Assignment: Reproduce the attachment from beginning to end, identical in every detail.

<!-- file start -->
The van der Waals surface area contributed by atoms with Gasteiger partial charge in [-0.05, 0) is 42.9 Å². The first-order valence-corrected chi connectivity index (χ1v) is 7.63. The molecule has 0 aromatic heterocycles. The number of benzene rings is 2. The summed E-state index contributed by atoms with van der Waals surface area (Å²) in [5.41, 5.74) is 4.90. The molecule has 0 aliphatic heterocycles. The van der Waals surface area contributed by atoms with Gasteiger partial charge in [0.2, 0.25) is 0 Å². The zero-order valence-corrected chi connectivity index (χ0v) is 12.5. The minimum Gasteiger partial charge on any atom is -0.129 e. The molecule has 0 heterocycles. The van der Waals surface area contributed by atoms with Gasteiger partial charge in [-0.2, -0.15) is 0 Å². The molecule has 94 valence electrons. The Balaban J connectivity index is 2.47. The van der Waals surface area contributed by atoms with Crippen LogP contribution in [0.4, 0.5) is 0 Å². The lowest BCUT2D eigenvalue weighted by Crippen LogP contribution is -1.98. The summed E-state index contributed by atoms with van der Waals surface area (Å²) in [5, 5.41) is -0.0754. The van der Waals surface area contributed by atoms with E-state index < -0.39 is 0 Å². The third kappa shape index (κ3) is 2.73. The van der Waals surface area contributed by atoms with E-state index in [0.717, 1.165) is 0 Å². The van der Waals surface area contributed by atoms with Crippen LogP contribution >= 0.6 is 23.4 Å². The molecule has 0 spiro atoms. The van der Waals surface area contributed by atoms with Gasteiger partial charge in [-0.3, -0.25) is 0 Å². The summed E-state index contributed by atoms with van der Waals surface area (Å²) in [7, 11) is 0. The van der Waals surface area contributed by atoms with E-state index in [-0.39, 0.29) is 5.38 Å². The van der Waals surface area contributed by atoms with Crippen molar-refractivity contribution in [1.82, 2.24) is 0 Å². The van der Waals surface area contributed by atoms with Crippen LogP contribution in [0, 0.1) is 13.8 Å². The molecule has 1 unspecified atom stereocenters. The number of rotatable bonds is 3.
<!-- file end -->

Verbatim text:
The van der Waals surface area contributed by atoms with Gasteiger partial charge in [-0.05, 0) is 42.9 Å². The first-order valence-corrected chi connectivity index (χ1v) is 7.63. The molecule has 0 aromatic heterocycles. The number of benzene rings is 2. The summed E-state index contributed by atoms with van der Waals surface area (Å²) in [5.41, 5.74) is 4.90. The molecule has 0 aliphatic heterocycles. The van der Waals surface area contributed by atoms with Gasteiger partial charge in [0.2, 0.25) is 0 Å². The zero-order valence-corrected chi connectivity index (χ0v) is 12.5. The minimum Gasteiger partial charge on any atom is -0.129 e. The molecule has 0 heterocycles. The van der Waals surface area contributed by atoms with Gasteiger partial charge in [-0.2, -0.15) is 0 Å². The molecule has 94 valence electrons. The Balaban J connectivity index is 2.47. The van der Waals surface area contributed by atoms with Crippen LogP contribution in [0.4, 0.5) is 0 Å². The lowest BCUT2D eigenvalue weighted by Crippen LogP contribution is -1.98. The summed E-state index contributed by atoms with van der Waals surface area (Å²) in [5, 5.41) is -0.0754. The van der Waals surface area contributed by atoms with E-state index < -0.39 is 0 Å². The third kappa shape index (κ3) is 2.73. The van der Waals surface area contributed by atoms with E-state index in [0.717, 1.165) is 0 Å². The van der Waals surface area contributed by atoms with Crippen LogP contribution >= 0.6 is 23.4 Å². The molecule has 0 spiro atoms. The van der Waals surface area contributed by atoms with Gasteiger partial charge in [-0.3, -0.25) is 0 Å². The summed E-state index contributed by atoms with van der Waals surface area (Å²) in [7, 11) is 0. The van der Waals surface area contributed by atoms with E-state index in [-0.39, 0.29) is 5.38 Å². The van der Waals surface area contributed by atoms with Crippen molar-refractivity contribution in [1.82, 2.24) is 0 Å². The van der Waals surface area contributed by atoms with Crippen LogP contribution in [0, 0.1) is 13.8 Å². The molecule has 1 unspecified atom stereocenters. The number of rotatable bonds is 3.